The First Principle of Six Sigma

‘Continual Improvement is an ongoing process of change followed by consolidation.’

Every process has a performance curve.

The fundamental error many managers make is to set out to achieve maximum improvement and reach the ultimate performance potential of a process in a single step.

In order to achieve that level of improvement, every single variable that affects performance in that process would need to be identified and fixed. Unfortunately, there is no methodology or tool that can do that.

When this is the goal imposed on improvement practitioners, projects will drag on and seem to take forever to complete. There would simply be too many variables to work with to be able to maintain adequate focus.

The reason why the concept is called “continual improvement” is because it works well when managers recognise that massive momentum can be generated when a small improvement is made and then locked in.

A consolidation period allows the process to become stable with the most recent improvements becoming sustainable. This period of consolidation is then followed by another improvement to the process, which is again locked in during a period of consolidation. And so the process is repeated.

The benefits of the continual improvement approach are four fold:

– Gains or wins are experienced much sooner than would otherwise be realised.

– Gains are more easily locked in and sustained over time.

– The workforce gets comfortable with continual improvement because of the wins being experienced.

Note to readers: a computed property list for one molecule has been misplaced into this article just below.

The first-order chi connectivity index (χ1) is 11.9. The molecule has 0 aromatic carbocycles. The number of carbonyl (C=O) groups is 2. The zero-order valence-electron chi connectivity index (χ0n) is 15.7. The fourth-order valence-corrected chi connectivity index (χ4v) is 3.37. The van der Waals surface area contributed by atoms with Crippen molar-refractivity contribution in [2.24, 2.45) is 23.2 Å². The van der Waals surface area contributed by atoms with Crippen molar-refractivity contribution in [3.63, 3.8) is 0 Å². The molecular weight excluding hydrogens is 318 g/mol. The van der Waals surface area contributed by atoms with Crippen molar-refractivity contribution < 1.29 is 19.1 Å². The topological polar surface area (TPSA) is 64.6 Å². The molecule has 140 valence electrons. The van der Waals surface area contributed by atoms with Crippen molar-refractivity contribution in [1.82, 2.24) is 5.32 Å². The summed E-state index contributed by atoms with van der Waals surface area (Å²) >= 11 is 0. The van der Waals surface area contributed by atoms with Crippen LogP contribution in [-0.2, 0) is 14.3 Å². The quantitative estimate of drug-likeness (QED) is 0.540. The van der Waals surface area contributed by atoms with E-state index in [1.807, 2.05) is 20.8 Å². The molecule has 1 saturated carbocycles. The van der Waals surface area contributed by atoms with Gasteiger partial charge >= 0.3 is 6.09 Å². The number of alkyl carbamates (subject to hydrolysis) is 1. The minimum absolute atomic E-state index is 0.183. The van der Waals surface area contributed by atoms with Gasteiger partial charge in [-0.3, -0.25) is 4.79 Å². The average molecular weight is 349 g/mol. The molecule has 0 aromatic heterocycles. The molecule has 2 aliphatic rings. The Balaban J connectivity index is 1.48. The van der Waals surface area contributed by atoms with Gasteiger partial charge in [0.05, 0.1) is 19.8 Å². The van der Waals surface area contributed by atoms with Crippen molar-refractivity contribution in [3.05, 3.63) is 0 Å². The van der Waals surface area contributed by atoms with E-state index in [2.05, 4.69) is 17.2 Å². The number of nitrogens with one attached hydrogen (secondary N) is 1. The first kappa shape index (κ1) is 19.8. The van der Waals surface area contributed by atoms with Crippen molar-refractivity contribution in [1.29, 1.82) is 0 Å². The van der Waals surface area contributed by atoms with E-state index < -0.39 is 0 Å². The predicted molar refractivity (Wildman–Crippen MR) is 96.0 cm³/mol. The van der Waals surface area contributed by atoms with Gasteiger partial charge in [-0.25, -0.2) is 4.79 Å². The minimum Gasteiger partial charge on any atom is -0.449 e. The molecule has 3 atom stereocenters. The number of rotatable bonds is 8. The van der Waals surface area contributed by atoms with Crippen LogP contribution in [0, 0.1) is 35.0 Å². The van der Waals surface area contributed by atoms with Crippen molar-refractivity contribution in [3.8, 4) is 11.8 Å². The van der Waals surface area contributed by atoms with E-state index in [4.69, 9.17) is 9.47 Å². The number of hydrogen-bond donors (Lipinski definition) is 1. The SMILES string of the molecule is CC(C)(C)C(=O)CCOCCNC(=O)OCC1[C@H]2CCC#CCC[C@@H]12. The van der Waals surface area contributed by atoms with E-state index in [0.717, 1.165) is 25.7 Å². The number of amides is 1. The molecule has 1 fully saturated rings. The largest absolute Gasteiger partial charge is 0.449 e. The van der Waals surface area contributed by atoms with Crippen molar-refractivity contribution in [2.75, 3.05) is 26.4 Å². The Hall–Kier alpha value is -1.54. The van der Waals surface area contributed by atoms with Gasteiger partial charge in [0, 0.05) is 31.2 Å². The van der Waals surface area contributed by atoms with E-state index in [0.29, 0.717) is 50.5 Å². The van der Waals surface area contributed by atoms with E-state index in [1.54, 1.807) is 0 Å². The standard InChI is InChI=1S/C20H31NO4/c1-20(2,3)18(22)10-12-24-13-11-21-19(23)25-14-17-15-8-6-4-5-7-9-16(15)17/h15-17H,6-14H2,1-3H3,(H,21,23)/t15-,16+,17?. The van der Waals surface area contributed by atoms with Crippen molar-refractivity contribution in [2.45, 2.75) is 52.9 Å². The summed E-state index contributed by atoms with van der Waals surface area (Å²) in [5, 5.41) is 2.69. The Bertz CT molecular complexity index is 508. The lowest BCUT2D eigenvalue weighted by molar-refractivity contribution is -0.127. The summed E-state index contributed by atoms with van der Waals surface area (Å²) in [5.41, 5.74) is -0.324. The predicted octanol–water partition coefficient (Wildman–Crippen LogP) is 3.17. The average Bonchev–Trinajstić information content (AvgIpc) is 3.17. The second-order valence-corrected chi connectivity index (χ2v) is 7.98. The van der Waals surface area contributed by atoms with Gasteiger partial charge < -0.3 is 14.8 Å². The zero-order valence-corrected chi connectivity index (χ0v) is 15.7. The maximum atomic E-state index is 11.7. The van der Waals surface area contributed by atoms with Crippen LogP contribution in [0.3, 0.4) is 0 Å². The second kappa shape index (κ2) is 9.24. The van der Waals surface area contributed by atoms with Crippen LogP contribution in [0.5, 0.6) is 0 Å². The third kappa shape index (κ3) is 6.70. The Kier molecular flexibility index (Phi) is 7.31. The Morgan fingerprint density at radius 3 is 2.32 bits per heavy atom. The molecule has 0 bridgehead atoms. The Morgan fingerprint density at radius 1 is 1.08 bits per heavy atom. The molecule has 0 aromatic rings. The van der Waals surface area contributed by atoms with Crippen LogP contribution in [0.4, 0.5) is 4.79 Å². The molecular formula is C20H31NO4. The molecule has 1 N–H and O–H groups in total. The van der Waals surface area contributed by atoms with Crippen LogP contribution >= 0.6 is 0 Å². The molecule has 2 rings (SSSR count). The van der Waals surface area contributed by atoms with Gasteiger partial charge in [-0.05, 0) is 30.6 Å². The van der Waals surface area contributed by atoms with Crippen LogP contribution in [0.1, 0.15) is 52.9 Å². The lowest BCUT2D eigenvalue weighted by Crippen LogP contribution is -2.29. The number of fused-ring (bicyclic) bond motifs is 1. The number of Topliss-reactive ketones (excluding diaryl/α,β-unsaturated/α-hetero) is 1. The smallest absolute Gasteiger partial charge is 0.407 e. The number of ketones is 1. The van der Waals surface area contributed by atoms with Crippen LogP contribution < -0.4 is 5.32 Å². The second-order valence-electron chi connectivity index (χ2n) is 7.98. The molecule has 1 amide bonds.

– The culture of an organisation can shift to one of continually pursuing improvement.

The Second Principle of Six Sigma

‘Y is a function of multiple x’s, rapid improvement occurs when you focus on the key x’s.’

This is the mathematical way of saying that the output of a process (an output is represented by the term y), is a function of its input and process variables (a variable is represented by the term x). What this means is that variation or changes in y are a direct result of variation or changes in relevant x’s.

In its purest form, the way Six Sigma works is quite simple. The project team is charged with reducing or controlling the variation in a specific variable (y), for example material hardness or tensile strength or useful life cycle of a product.

Using their experience and knowledge of the process the team generates ideas about what it is that causes variation in the y.

Their ‘hypothesis’ extends beyond the first level of causes to lower level variables with the intent of finding the most significant causes of variation.

We know that not all variables have the same degree of impact on the y. Improving y begins with finding the ‘critical few’ x’s that really do cause y to be as it is, and that’s where the strength of Six Sigma comes to the fore.

Using various tools and methods, the project team moves beyond hypothesis by validating which of these variables have the greatest impact on variation in y.

Once these relationships are validated, solutions are generated to treat those variables in such a way that the output metric of the process (output variable y) is what you want it to be. Six Sigma’s DMAIC model provides the framework and tools for finding and controlling those critical few x’s.

More Information

This article is drawn from Australia’s best selling PROCESS MASTERY WITH LEAN SIX SIGMA 2ND EDITION.
For more information Click Here where you’ll discover why this is one of the most important text books in the business improvement world today.

Share This